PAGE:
Russia’s Alfa-Bank And Rosbank Sign Surcharge-Free ATM-Sharing Deal

Alfa-Bank and Rosbank earlier this month merged their ATM networks as the Russian financial institutions looked to compete with Sberbank, the country’s largest bank.

The merged network has more than 5,500 ATMs in 539 cities and towns.

Customers of the two banks now may use either bank’s ATMs without paying a surcharge fee and without limits on cash withdrawals, Rosbank spokesperson Timofey Sobolevskiy tells PaymentsSource.

Alfa-Bank particularly benefits in the Far East, where Rosbank has a strong ATM penetration in Krasnoyarsk, Buryatia, Astrakhan and Tomsk, the bank said in its announcement.

Both banks said they also have ATM surcharge-free sharing agreements with other institutions, too.

“The launch of the project with Rosbank brings the total number of our ATM network bank partners to five,” Alexey Korovin, Alfa-Bank’s head of the retail business, said in a statement. “We plan to continually increase the number of ATMs in this network and to increase the number of such alliances.”

Through its partnerships, Alfa-Bank customers may use 10,300 ATMs without paying surcharge fees. Similarly, Rosbank customers may access 16,000 ATMs for free, says Rosbank’s Sobolevskiy.

In April, two other large Russian banks, Russian Standard and VTB 24, combined their ATM networks. Their customers now may use more than 14,000 machines surcharge free.

State-owned Sberbank, Russia’s largest bank, operates a network of more than 37,000 ATMs.

Alfa-Bank is the largest privately held bank in Russia by assets. Rosbank is a privately held Russian bank affiliated with Societe Generale Group and one of Russia’s top 10 banks. The bank’s regional network numbers about 700 outlets, 1,200 points of sales and 3,000 ATMs in 340 cities and towns across the country.

Only two months after Mastercard eliminated the signature requirement on credit and debit card transactions, Discover says it also will drop the sometimes controversial cardholder authentication method.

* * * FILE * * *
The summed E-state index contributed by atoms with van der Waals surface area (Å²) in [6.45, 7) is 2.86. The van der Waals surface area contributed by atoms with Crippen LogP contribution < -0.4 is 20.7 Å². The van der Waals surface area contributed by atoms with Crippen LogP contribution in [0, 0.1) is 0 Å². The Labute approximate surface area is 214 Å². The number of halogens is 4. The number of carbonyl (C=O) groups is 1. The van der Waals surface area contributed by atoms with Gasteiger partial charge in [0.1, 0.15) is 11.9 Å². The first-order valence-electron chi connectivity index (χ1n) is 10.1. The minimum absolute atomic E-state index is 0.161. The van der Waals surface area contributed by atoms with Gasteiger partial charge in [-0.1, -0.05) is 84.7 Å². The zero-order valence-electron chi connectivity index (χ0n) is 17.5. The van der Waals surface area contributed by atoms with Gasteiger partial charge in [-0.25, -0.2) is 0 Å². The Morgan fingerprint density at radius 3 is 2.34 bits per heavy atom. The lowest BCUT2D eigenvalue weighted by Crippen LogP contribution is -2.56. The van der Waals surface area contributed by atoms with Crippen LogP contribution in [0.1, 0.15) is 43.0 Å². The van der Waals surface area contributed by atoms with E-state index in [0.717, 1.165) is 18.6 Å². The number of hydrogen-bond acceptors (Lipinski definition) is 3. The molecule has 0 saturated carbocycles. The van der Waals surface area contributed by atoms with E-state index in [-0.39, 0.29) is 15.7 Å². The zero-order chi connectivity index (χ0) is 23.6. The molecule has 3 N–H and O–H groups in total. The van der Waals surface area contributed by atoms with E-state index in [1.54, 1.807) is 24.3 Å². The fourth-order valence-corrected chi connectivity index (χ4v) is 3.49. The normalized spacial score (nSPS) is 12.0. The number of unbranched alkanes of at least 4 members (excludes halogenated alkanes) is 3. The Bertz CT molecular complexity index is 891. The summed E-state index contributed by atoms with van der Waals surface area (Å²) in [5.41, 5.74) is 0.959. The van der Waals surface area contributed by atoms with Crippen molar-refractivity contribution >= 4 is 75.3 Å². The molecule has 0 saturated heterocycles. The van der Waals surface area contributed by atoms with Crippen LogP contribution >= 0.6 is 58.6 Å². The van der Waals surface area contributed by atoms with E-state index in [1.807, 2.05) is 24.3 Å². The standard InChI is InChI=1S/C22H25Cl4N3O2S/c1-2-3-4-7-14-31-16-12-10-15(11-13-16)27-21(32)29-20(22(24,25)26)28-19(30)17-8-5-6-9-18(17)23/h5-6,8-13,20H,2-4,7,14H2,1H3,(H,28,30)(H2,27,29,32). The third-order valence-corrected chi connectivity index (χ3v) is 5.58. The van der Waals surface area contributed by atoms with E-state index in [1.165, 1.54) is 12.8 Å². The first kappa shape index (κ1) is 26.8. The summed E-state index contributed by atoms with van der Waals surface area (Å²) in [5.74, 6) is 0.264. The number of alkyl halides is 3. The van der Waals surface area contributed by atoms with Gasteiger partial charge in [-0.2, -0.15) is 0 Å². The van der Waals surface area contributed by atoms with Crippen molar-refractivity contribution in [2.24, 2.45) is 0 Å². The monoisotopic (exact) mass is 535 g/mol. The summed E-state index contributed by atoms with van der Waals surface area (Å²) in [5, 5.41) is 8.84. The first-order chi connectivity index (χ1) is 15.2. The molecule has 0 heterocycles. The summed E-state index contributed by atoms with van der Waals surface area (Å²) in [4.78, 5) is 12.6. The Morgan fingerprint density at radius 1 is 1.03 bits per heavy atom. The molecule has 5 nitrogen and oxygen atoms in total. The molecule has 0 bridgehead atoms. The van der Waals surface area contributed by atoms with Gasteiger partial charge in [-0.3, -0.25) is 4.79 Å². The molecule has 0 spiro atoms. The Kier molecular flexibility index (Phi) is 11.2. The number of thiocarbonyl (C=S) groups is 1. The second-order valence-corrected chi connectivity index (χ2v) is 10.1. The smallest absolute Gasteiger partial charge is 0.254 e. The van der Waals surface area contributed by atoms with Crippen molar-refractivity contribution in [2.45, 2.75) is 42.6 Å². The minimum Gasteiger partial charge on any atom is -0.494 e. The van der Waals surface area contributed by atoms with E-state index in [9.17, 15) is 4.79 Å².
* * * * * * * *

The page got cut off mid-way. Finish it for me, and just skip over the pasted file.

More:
Beginning in April 2018, Discover will no longer require signatures at the point of sale for credit and debit transactions on the Discover Global Network in the U.S., Canada, Mexico and the Caribbean.

When EMV chip cards came into the U.S. along with a liability shift, it triggered a debate on whether such a major change in payment methods at the point of sale was worth the expense if it did not go hand in hand with a switch to PIN over signature. Though the major card brands had differing viewpoints on the signature vs. PIN debate, they mostly agreed that it was up to the issuers to establish a process with their customers.

Still, Discover stood behind PIN in the case of EMV, a position that likely made it even easier to dispatch with signature and provide better security tools for its merchants.

The contention among many in the payments industry for years has been that signature is the least secure of all authorization methods, in part because clerks at the point of sale rarely take the time to check it against a signature on a back of a card, and that digital card acceptance monitors call for signatures that do not remotely appear like a cardholder’s regular signature.

Discover says it was a move to continually improve the payment experience by speeding up the time spent at checkout, while also maintaining high levels of security. The card brand cited digital technologies such as tokenization, multifactor authentication and biometrics as more secure than a signature.

“As the payments industry continues to evolve and introduce new methods of transacting, we’re making sure that Discover is providing customers and merchants with a smooth and more secure payments experience,” Jasma Ghai, vice president of global products innovation at Discover, said in a press release.

“With the rise in new payment security capabilities, like chip technology and tokenization, the time is right to remove this step from the checkout experience,” Ghai added.

Discover did acknowledge that merchants interested in no longer requiring a signature for Discover transactions might need to update their point of sale systems.

In light of recent breaches, Discover has introduced a monitoring service that cardholders can sign up for that will alert users if their Social Security number is found in use, or as part of any new accounts opened on their Experian credit report.

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